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February 19, 2004
Kerry's Hypocrisy Defended on the Left

After a series of embarassing revelations about favors given by John Kerry to illegal contributors, Peter Beinart of The New Republic rides to his rescue -- sort of -- in today's TRB. Beinart argues that all these incidents demonstrate is politics as usual, but that to charge Kerry with hypocrisy is to charge everyone with hypocrisy. Beinart writes:

Let's stipulate that Kerry has occasionally helped out his financial backers--sometimes at the public's expense. Brooks says this makes Kerry's attack on special interests "phony." But virtually every governor or member of Congress--which is to say, virtually every presidential candidate--has raised money from people with an interest in legislation and at some time or another has written a letter, or voted for a bill, on their behalf. In the 2000 GOP primary, Bush even argued that anti-special interest crusader John McCain was tainted by "all those fund-raisers with lobbyists" he had held during his years in the Senate. And Bush was partially right.

But the piece that Beinart never mentions can easily be found in Kerry's own campaign website, where he makes broad, damning statements such as, "From the moment I take office, I will stand up to the special interests and stand with hardworking families so that we can give America back its future and its ideals."

Is this an example of "standing up to special interests"?

A Senate colleague was trying to close a loophole that allowed a major insurer to divert millions of federal dollars from the nation's most expensive construction project. John Kerry stepped in and blocked the legislation. Over the next two years, the insurer, American International Group, paid Kerry's way on a trip to Vermont and donated at least $30,000 to a tax-exempt group Kerry used to set up his presidential campaign. Company executives donated $18,000 to his Senate and presidential campaigns.

Kerry's website states that "John Kerry has a proven record of standing up to the very special interests George Bush caves to." Is this part of that record?

In 1996, Senator John Kerry was locked in a hard-fought and close reelection campaign with Massachusetts Governor William Weld. Kerry was the policy wonk, noted for his expertise in international crime, arms and drug dealing, and intelligence. ... [Johnny] Chung gave $10,000 to Kerry's campaign -- most of it illegally -- hosted a fund-raising party in Beverly Hills, and threw in an extra $10,000 to honor Kerry at a Democratic Senate Campaign Committee event. Kerry eventually returned all the Chung money.

In return, Kerry opened a door for a friend of Chung: Liu Chaoying. ...

"Who is Colonel Liu?" asked William Triplett, a former Senate Foreign Relations Committee staffer and author of two books on Chinese influence in US politics. "She began her military intelligence career with Chinese Navy intelligence. She has been, in succession, assistant to the President of the China National Precision Machinery Import-Export Corporation and the China Great Wall Industries Corporation, both of whom have been sanctioned twice -- in 1991 and 1993 -- by the United States for ballistic missiles sales to Pakistan. She later became president of China Aerospace Industrial Holdings Ltd. and she made illegal campaign contributions to the Clinton Gore ticket and John Kerry in 1996.

"She is a communist, says Triplett; she is a high-tech spy; she is an arms broker and she met Bill Clinton at a fund raiser and John Kerry in his Senate office."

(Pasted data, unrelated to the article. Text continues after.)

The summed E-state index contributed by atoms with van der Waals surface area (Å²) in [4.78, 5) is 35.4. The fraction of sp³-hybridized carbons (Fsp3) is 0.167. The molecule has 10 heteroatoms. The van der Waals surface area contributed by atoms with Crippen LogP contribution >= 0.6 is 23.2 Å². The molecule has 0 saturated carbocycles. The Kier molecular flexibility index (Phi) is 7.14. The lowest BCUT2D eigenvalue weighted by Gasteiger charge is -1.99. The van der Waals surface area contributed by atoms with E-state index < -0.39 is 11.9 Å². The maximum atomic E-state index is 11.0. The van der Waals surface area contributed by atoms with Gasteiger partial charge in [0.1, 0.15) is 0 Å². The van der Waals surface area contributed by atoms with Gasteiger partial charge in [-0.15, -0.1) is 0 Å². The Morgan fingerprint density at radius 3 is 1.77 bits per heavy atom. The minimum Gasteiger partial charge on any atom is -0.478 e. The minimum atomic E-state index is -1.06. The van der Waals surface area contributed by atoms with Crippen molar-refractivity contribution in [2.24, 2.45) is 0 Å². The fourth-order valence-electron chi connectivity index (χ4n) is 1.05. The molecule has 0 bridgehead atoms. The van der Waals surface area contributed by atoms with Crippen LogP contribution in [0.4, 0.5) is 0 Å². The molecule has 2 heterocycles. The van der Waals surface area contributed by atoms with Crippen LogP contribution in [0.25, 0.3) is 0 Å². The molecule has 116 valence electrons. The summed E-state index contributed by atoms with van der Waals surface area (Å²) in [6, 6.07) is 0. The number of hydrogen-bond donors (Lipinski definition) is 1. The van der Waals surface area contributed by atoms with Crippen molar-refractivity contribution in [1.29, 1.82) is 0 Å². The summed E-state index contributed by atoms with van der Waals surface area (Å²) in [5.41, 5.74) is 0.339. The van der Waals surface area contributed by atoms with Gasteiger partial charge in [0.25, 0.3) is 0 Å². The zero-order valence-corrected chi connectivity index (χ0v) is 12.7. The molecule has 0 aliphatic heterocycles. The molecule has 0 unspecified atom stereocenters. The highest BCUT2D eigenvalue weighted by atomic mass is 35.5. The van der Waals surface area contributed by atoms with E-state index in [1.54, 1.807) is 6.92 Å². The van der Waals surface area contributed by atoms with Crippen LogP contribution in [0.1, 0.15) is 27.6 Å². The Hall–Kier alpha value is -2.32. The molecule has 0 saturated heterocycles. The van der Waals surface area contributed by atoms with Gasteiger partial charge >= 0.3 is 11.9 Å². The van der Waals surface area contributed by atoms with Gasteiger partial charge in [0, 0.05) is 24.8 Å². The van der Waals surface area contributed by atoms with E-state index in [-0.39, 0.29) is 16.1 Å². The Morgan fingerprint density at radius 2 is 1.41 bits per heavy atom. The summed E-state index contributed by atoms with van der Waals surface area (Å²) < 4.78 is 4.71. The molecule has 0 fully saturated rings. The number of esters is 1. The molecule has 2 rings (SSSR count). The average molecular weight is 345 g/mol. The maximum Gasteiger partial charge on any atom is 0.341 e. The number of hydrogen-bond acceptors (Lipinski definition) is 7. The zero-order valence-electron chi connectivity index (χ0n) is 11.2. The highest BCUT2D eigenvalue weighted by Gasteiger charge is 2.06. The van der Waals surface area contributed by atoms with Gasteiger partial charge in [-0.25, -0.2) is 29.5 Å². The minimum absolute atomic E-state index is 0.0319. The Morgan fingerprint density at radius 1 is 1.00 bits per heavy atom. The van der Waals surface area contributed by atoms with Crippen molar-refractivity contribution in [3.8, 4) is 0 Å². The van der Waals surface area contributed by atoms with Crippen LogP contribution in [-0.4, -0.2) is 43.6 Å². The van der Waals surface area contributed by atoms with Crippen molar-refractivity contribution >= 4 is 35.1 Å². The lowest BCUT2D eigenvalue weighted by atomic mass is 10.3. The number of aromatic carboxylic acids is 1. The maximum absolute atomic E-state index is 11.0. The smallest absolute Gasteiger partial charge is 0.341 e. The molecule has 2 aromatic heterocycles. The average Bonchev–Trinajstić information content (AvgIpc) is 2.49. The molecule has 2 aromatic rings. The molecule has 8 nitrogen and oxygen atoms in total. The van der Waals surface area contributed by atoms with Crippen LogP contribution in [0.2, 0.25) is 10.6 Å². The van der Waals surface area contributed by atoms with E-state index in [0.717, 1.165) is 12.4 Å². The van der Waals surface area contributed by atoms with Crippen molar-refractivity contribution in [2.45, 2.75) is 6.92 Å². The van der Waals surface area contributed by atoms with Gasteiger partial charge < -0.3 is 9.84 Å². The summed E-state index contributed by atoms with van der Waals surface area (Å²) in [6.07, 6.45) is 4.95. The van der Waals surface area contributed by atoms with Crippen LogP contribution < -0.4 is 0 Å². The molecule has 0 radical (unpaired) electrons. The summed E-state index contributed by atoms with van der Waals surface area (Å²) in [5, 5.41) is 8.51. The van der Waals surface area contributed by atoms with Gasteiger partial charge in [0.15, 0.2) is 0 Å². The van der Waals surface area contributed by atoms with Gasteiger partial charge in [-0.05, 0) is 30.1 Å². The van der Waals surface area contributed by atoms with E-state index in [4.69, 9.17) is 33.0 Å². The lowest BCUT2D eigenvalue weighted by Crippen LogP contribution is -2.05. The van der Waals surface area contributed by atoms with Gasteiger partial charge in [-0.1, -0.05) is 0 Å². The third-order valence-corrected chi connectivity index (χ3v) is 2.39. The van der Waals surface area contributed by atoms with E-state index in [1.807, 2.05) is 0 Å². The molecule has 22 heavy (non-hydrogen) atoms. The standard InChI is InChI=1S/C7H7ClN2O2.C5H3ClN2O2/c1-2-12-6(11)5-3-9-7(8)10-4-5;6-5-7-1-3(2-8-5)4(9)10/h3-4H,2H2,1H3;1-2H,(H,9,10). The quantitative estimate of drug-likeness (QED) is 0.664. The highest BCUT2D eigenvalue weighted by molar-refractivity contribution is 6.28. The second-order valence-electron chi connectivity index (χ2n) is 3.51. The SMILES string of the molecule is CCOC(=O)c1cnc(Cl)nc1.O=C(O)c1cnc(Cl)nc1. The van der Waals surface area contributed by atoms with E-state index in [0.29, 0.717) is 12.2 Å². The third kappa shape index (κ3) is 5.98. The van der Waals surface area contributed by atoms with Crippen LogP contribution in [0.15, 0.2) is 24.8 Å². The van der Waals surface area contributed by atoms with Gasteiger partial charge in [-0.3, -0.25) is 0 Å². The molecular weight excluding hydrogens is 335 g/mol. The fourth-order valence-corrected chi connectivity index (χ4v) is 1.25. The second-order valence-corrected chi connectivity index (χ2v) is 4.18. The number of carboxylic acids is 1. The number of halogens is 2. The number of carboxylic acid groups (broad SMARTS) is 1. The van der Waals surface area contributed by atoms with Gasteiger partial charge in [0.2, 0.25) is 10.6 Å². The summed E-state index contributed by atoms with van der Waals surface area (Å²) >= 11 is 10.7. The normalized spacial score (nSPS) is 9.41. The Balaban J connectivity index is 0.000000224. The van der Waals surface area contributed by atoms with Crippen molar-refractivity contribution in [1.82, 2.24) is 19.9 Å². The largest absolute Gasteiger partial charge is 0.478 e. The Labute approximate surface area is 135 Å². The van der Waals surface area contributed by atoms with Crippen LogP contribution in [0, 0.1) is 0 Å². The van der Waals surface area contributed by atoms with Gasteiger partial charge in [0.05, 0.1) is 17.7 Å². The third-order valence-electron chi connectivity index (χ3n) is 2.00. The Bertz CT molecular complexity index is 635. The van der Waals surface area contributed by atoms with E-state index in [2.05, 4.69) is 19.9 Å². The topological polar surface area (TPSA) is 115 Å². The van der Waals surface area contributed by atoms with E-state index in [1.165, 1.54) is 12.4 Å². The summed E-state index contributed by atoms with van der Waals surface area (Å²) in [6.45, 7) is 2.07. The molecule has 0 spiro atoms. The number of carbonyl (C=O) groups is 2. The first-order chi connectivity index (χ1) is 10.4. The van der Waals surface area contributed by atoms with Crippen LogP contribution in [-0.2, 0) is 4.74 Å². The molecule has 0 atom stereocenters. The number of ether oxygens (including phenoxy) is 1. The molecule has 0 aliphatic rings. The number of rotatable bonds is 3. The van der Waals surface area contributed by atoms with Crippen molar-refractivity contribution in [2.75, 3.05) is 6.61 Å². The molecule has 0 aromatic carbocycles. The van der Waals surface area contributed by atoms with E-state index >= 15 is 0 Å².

In the Liu case, Kerry made a call to the SEC, which he oversaw as a member of the Senate Banking Committee, and set up a meeting she wanted in order to get listed on the stock exchange. And does this quid pro quo meet the threshold that Kerry sets when he says, "I have a message for the influence peddlers, for the polluters, the H.M.O.'s, the big drug companies that get in the way, the big oil and the special interests who now call the White House their home: We're coming. You're going. And don't let the door hit you on the way out"?

Sen. John F. Kerry sent 28 letters in behalf of a San Diego defense contractor who pleaded guilty last week to illegally funneling campaign contributions to the Massachusetts senator and four other congressmen. ... Between 1996 and 1999, Kerry participated in a letter-writing campaign to free up federal funds for a guided missile system that defense contractor Parthasarathi "Bob" Majumder was trying to build for U.S. warplanes. ...

Kerry's letters were sent to fellow members of Congress and to the Pentagon while Majumder and his employees were donating money to the senator, court records show. During the three-year period, Kerry received about $25,000 from Majumder and his employees, according to Dwight L. Morris & Associates, which tracks campaign donations.

Beinart tries his best, and he is an excellent writer, but he cannot cover up Kerry's hypocrisy on special interests, not with a record like Kerry's left over the past 19 years in the Senate. Beinart's piece no more exculpates Kerry than did Louis' declaration in Casablanca when he said, "I am shocked, shocked to find gambling in this establishment!" Had Kerry taken the McCain-Feingold approach and said that the system needs reform, that might have been acceptable. But to throw stones at Bush while living in a giant crystal house and claiming to be simon-pure is the definition of hypocrisy. Beinart should know better; perhaps he agrees with what Power Line sees as the operative definition of special interests:

I suppose in his mind, people who contribute to his campaigns are just public-spirited citizens, not "special interests." "Special" interests are the ones who contribute to Republicans.
Sphere It Digg! View blog reactions
Posted by Ed Morrissey at February 19, 2004 12:56 PM

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